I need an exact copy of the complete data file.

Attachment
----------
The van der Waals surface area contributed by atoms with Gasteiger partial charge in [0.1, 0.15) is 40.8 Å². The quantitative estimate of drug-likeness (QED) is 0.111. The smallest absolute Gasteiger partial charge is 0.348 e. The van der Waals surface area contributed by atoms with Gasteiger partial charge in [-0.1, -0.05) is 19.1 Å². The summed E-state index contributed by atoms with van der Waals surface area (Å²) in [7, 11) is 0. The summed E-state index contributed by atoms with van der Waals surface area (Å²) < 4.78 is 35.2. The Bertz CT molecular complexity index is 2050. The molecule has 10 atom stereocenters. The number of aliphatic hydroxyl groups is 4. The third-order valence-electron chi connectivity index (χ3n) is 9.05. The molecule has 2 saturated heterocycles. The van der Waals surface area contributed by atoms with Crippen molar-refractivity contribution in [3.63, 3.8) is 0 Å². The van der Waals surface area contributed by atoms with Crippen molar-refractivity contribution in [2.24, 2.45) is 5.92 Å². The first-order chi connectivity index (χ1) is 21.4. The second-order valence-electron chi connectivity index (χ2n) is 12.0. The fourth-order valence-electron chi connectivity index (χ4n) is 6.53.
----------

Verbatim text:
The van der Waals surface area contributed by atoms with Gasteiger partial charge in [0.1, 0.15) is 40.8 Å². The quantitative estimate of drug-likeness (QED) is 0.111. The smallest absolute Gasteiger partial charge is 0.348 e. The van der Waals surface area contributed by atoms with Gasteiger partial charge in [-0.1, -0.05) is 19.1 Å². The summed E-state index contributed by atoms with van der Waals surface area (Å²) in [7, 11) is 0. The summed E-state index contributed by atoms with van der Waals surface area (Å²) < 4.78 is 35.2. The Bertz CT molecular complexity index is 2050. The molecule has 10 atom stereocenters. The number of aliphatic hydroxyl groups is 4. The third-order valence-electron chi connectivity index (χ3n) is 9.05. The molecule has 2 saturated heterocycles. The van der Waals surface area contributed by atoms with Crippen molar-refractivity contribution in [3.63, 3.8) is 0 Å². The van der Waals surface area contributed by atoms with Crippen molar-refractivity contribution in [2.24, 2.45) is 5.92 Å². The first-order chi connectivity index (χ1) is 21.4. The second-order valence-electron chi connectivity index (χ2n) is 12.0. The fourth-order valence-electron chi connectivity index (χ4n) is 6.53.